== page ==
Category Archives: Guest Blogs

Athletic Horsepower

The following is a guest blog from Max Shank.

If you’ve been reading Bret’s blog for any length of time it should come as no shock that the glutes are massively important–and hopefully yours are massive, because it’s going to make you a better athlete.

Today I wanted to give you some simple actionable advice on how to better utilize those giant muscles.

In any athletic endeavour. hip extension is going to be the primarily important movement that dictates how strong and fast one can move. We often refer to triple extension as the cornerstone of athleticism, that is, the extension of the hips, knees, and ankles. This occurs in just about every athletic movement you can think of; running, jumping, swinging, punching, throwing, etc.

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Common Training Myths

Reverse Dieting

Below is a guest blog by my favorite young female fitness writer – Sohee Lee. She recently created a resource with Dr. Layne Norton called Reverse Dieting. I use the same methods with my clients that Sohee and Layne recommend and can vouch for their effectiveness. The product is on sale for two more days so make sure you check it out.

Common Training Myths
By Sohee Lee

1. You have to confuse your muscles.

If you’ve ever bought into the hype about muscles getting confused, pay attention.

Think about it. Do your pecs ever really say:

Hey, this is a new exercise. What’s going on? What’s this called – the decline pushup? Oh, okay, cool. Wasn’t quite sure what was going on for a second there.

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Why is there hesitation with regard to the application of heavy weight room intensities for the post-rehabilitated athlete and during an athlete’s in-season training?

Robert A. Panariello MS, PT, ATC, CSCS
Professional Physical Therapy
Professional Athletic Performance Center
New York, New York

In my 30+ years of practice in the related professional fields of Orthopedic and Sports Physical Therapy as a Physical Therapist (PT) and Athletic Trainer (ATC), as well as the performance enhancement training of athletes as a Strength and Conditioning (S&C) Coach, I have witnessed and/or had discussions with many medical/health care professionals and S&C Coaches whom have expressed concern with regard to the application of heavy weight intensities in the training program design of their athletes. The concern for the application of heavy weight intensities usually transpires under the circumstances of either (a) the post-rehabilitation athlete returning to the weight room for their athletic performance enhancement training and/or (b) an in-season program design that includes heavy weight intensities as part of the (any) athlete’s weight room training. Some of these medical/health care and S&C professionals are leaders in their particular profession and the majority of these professionals demonstrate excellent knowledge and clinical skills; however, the concern for the application of heavy weight intensities upon the athlete during weight room training often remains the subject of controversy with the concern of possible injury to the athlete during heavy weight intensity exercise performance.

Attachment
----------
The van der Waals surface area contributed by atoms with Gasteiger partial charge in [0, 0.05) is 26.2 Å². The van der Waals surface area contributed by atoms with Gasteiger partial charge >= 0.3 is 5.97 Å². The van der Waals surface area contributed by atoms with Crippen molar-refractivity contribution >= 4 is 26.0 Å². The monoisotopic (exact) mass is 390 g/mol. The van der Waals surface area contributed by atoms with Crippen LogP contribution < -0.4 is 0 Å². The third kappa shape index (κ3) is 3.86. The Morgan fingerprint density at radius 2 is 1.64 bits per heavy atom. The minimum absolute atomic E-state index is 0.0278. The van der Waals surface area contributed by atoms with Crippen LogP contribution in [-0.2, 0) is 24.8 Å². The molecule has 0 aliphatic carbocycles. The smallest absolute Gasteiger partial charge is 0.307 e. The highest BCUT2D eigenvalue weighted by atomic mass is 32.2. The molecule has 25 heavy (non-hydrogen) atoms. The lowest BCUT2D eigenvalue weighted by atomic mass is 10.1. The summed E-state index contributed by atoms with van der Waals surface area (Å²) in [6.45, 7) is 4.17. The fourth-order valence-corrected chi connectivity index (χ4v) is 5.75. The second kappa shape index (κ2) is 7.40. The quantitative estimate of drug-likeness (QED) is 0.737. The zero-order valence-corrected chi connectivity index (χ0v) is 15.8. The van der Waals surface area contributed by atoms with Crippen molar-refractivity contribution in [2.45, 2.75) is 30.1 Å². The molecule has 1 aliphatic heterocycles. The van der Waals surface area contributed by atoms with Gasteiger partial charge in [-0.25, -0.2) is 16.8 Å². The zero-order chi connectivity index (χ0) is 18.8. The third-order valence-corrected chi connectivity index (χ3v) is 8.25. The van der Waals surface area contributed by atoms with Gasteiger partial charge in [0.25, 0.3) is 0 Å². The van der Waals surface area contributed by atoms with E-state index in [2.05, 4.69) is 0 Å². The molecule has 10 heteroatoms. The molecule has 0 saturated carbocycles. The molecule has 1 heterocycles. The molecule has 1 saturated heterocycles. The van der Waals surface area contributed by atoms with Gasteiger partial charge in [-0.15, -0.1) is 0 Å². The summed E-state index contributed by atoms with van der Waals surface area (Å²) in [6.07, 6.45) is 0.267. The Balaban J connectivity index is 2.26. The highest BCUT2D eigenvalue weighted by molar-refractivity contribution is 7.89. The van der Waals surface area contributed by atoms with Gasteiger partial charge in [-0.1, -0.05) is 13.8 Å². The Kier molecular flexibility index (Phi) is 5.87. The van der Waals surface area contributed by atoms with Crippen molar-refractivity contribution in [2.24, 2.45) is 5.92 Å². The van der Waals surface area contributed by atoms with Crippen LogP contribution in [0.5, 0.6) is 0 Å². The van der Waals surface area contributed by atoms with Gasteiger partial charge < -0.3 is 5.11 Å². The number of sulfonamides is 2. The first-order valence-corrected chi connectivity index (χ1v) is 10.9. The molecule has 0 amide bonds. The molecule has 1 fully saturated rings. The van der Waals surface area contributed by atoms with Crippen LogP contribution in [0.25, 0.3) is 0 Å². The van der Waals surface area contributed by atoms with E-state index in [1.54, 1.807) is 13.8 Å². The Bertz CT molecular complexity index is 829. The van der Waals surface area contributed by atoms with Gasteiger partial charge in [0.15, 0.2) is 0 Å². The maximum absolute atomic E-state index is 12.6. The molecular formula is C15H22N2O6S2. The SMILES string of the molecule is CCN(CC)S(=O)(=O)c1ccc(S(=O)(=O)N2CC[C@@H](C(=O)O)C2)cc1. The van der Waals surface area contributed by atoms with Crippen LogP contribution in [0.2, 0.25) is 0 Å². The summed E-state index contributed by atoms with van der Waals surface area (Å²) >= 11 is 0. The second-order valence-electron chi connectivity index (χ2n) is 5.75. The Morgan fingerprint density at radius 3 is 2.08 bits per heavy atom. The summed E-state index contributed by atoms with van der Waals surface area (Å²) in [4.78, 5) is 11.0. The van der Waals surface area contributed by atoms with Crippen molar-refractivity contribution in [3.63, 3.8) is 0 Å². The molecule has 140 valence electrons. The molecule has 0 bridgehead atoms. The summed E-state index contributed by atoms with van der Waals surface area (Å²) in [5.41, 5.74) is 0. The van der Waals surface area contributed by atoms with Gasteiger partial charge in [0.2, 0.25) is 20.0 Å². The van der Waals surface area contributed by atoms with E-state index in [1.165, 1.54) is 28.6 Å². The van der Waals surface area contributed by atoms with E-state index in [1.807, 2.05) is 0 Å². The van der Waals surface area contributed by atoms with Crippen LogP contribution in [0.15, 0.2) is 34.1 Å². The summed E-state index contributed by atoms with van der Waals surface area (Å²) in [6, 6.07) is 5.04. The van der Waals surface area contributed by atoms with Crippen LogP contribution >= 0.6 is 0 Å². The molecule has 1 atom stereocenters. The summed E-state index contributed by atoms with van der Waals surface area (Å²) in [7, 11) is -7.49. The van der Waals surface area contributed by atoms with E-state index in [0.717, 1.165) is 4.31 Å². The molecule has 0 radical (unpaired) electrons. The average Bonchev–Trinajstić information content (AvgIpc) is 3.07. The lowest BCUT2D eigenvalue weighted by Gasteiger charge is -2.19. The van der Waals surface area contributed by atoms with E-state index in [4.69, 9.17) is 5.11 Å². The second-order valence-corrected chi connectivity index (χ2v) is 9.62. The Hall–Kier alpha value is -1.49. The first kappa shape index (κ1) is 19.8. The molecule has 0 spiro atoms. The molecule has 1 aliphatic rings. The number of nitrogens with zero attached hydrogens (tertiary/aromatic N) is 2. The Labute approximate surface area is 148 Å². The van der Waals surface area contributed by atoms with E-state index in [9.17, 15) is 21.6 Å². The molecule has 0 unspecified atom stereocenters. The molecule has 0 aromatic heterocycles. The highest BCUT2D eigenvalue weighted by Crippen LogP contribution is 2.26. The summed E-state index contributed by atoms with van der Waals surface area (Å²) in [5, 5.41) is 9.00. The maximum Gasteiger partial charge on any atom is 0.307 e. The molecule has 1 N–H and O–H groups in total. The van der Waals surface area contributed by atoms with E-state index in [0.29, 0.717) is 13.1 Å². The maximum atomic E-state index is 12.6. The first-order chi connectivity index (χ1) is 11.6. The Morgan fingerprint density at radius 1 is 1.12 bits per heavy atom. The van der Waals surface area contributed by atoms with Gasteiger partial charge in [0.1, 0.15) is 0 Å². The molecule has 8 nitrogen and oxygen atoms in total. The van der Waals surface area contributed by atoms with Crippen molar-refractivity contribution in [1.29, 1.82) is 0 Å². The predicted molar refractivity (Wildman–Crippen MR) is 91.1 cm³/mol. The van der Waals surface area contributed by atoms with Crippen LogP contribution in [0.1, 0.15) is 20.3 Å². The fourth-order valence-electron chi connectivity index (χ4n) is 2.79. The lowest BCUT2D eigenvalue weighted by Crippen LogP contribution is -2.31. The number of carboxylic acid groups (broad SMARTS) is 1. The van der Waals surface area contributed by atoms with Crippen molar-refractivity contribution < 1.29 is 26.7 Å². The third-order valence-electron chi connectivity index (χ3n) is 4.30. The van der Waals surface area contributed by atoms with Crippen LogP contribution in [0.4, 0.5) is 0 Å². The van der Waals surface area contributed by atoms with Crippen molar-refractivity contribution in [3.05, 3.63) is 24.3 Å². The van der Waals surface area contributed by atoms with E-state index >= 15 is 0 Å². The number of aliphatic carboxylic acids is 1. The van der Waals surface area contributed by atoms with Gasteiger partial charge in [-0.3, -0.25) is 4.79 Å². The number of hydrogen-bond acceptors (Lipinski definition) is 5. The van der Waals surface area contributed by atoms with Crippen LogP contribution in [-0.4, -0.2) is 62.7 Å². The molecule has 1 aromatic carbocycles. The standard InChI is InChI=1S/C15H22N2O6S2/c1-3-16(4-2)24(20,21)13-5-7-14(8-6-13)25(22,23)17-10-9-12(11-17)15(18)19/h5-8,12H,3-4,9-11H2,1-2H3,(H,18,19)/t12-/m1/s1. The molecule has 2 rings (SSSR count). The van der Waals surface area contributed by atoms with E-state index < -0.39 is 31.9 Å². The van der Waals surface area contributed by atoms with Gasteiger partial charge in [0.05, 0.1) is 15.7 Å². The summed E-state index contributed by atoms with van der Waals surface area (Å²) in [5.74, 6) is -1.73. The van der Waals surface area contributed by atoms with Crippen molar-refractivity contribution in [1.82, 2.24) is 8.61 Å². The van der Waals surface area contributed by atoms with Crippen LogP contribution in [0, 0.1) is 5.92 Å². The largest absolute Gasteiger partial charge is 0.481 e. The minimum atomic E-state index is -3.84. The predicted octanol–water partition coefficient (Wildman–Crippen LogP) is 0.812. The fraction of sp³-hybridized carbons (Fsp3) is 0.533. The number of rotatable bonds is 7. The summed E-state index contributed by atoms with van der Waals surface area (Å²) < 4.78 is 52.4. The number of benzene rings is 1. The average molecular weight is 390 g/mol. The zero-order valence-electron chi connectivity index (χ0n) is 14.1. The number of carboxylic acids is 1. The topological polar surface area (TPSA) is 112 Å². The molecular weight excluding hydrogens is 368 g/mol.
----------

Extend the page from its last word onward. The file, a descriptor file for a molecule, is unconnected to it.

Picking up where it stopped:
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5 Things Every Fitness Enthusiast Can Learn From Paleo (Even If You Don’t Favor the Diet)

By Eirik Garnas
WebsiteFacebook

Paleolithic nutrition is one of the most highly debated topics in the health & fitness community! On the one hand, “the paleo diet” was the most googled diet last year, and millions of people worldwide now swear by a paleolithic, hunter-gatherer type diet as a way to stay lean and healthy. However, not everyone is so enthusiastic about the prospect of eating like our caveman ancestors, and as the paleo movement has gained increased mainstream attention, more and more sceptics have voiced their reservations and criticism of the paleo philosophy. As history has shown, this is the typical observable effect that occurs when anything “new” gains more foothold among the public. Also, since many of the principles of the paleo diet goes against most of the conventional wisdom people hold about nutrition, there’s no suprise that there’s so much controversy. Food and diet are very emotional topics for many, and for some strange reason, some folks seem to be upset that so many people now choose a dietary strategy that is based around eating nutrient-dense whole foods and ditching grains, refined vegetable oils, refined sugar, and “junk food”.

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